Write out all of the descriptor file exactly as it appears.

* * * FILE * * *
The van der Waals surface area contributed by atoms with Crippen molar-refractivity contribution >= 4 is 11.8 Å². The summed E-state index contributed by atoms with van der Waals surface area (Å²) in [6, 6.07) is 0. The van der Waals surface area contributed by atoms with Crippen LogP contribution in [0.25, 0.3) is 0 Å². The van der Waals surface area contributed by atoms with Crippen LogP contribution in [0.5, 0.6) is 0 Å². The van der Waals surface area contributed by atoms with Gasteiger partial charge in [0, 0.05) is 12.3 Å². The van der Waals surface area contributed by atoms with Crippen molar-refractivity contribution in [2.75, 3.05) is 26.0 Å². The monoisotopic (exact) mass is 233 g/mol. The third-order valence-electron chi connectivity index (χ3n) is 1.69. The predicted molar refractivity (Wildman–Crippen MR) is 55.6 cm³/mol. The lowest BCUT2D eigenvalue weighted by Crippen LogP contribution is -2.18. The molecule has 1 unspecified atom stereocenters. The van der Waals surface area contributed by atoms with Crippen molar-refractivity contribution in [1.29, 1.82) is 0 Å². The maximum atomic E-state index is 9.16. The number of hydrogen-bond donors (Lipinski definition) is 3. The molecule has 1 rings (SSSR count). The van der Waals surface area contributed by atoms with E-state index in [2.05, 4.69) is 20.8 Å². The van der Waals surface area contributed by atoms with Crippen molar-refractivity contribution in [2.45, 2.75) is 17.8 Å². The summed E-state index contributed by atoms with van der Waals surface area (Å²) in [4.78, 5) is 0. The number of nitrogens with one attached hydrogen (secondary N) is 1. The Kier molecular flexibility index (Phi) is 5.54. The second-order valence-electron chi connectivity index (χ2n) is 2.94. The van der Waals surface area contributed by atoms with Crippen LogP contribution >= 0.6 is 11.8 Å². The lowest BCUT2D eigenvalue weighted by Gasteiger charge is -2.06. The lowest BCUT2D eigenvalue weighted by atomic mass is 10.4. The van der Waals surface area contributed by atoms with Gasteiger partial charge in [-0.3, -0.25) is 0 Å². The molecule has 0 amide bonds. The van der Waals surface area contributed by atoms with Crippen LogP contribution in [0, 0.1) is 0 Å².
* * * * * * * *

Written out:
The van der Waals surface area contributed by atoms with Crippen molar-refractivity contribution >= 4 is 11.8 Å². The summed E-state index contributed by atoms with van der Waals surface area (Å²) in [6, 6.07) is 0. The van der Waals surface area contributed by atoms with Crippen LogP contribution in [0.25, 0.3) is 0 Å². The van der Waals surface area contributed by atoms with Crippen LogP contribution in [0.5, 0.6) is 0 Å². The van der Waals surface area contributed by atoms with Gasteiger partial charge in [0, 0.05) is 12.3 Å². The van der Waals surface area contributed by atoms with Crippen molar-refractivity contribution in [2.75, 3.05) is 26.0 Å². The monoisotopic (exact) mass is 233 g/mol. The third-order valence-electron chi connectivity index (χ3n) is 1.69. The predicted molar refractivity (Wildman–Crippen MR) is 55.6 cm³/mol. The lowest BCUT2D eigenvalue weighted by Crippen LogP contribution is -2.18. The molecule has 1 unspecified atom stereocenters. The van der Waals surface area contributed by atoms with Crippen molar-refractivity contribution in [1.29, 1.82) is 0 Å². The maximum atomic E-state index is 9.16. The number of hydrogen-bond donors (Lipinski definition) is 3. The molecule has 1 rings (SSSR count). The van der Waals surface area contributed by atoms with E-state index in [2.05, 4.69) is 20.8 Å². The van der Waals surface area contributed by atoms with Crippen molar-refractivity contribution in [2.45, 2.75) is 17.8 Å². The summed E-state index contributed by atoms with van der Waals surface area (Å²) in [4.78, 5) is 0. The number of nitrogens with one attached hydrogen (secondary N) is 1. The Kier molecular flexibility index (Phi) is 5.54. The second-order valence-electron chi connectivity index (χ2n) is 2.94. The van der Waals surface area contributed by atoms with Crippen LogP contribution >= 0.6 is 11.8 Å². The lowest BCUT2D eigenvalue weighted by Gasteiger charge is -2.06. The lowest BCUT2D eigenvalue weighted by atomic mass is 10.4. The van der Waals surface area contributed by atoms with Gasteiger partial charge in [-0.3, -0.25) is 0 Å². The molecule has 0 amide bonds. The van der Waals surface area contributed by atoms with Crippen LogP contribution in [0, 0.1) is 0 Å².